On 15th September, the HeatNet NWE project organised its final conference “Greening our cities with district energy”, in partnership with 6 other EU-funded projects D2Grids, LIFE4HeatRecovery, Hotmaps, REWARD Heat, COOL DH and Tempo. Almost 100 people attended the event, to discuss the development of the 4th generation of district heating and cooling (4DHC), learn about the barriers and solutions for the roll-out of this technology and discover the HeatNet NWE pilots.
Rebecca Grossberg, Project Officer for the Joint Secretariat of the Interreg North-West Europe (NWE) Programme, kickstarted the conference and pointed out that thanks to the project, 15,000 tCO2e are saved per year, 3,000 additional dwellings are supplied by DHC and 8M€ in extra funding have been leveraged.
Donna Gartland, CEO of Codema (Dublin Energy Agency), highlighted the importance of developing green district energy to achieve the decarbonisation of the heating and cooling sector in NWE. She underlined that the most advanced countries in EU in this field are the ones with a well-developed DHC sector.
In the first plenary session, 3 speakers from different EU-projects brought in the city, energy company and university-perspective on barriers and solutions for the roll-out of green DHC in cities. The importance of this technology was also recognised by the European Commission in the last EU smart sector integration strategy, released in July . Dominiek Vandewiele, from the intermunicipal partnership Intercommunale Leiedal, stressed the need of flagship projects to raise awareness even at local level, and to better train consultancies and services providers on innovative technologies. He presented the planning process performed during HeatNet NWE with 13 municipalities in South-West Flanders, based on mapping of demand and potential sources.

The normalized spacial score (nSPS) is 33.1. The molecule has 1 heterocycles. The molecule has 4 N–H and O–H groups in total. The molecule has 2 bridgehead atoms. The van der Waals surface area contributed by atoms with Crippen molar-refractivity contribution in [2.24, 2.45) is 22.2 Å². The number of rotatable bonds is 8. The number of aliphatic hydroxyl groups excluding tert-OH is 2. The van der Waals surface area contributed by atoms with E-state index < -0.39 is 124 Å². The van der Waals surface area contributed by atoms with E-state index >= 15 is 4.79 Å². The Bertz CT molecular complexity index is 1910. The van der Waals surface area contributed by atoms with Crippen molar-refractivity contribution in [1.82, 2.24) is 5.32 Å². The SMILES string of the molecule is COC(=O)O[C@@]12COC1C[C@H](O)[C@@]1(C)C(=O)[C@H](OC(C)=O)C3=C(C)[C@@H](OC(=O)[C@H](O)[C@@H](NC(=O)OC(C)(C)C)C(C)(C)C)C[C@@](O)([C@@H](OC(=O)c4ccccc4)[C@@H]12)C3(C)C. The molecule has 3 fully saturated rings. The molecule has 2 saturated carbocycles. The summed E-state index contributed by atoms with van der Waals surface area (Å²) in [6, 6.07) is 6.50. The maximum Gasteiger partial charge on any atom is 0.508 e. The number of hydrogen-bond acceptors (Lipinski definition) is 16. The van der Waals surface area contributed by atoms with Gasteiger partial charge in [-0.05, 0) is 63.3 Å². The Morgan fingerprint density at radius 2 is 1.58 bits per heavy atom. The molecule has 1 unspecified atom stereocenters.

Herman Eijdems, from the company Mijnwater, reminded the importance of standardization of products, components and processes, and the need of scaling-up of DHC solutions to attract investors and finance low temperature district energy systems. It is very much needed to develop demand-driven systems which are resilient and tap local resources. According to Roberto Fedrizzi, from the research centre Eurac, new business models are needed: energy should be produced the closest to its consumption place and considered rather as a ‘service’ than a ‘commodity’. Consumers are not always able or willing to spend more for renewable energy and tend to relay on fossil energies when cheaper. Selling auxiliary services (eg. internet or other) along with heating could be the future.
Participants were able to discover the 6 living labs and the online guide to district heating developed in the framework of HeatNet NWE. In this knowledge hub, you can download all the resources developed by the project, including a number of guides to replicate the living labs.
You can download the living labs' presentations here:
- Developing 5th generation grid in Plymouth (UK)
- Multi-energy grid in Boulogne-Sur-Mer (FR)
- District heating roll-out in South-West Flanders (BE)
- Advanced 5th generation grid in Heerlen (NL)
- Waste heat recovery from data centre in Dublin (IE)
- Using low-temperature DHC to fight energy poverty (UK)
In the last part of the conference, participants were able to go into more depth in specific aspects of 4th generation DHC development. You can download the presentations on the different topics at the links below:
- Transition roadmaps for cities: how to scale up DHC pilots?
- Heat mapping and spatial policy for DHC development
- 4th and 5th generation DHC: what does it change in terms of operations and technologies?
- DHC business models and pricing
Any question? Don’t hesitate to contact the speakers, the contact details are included in the presentations.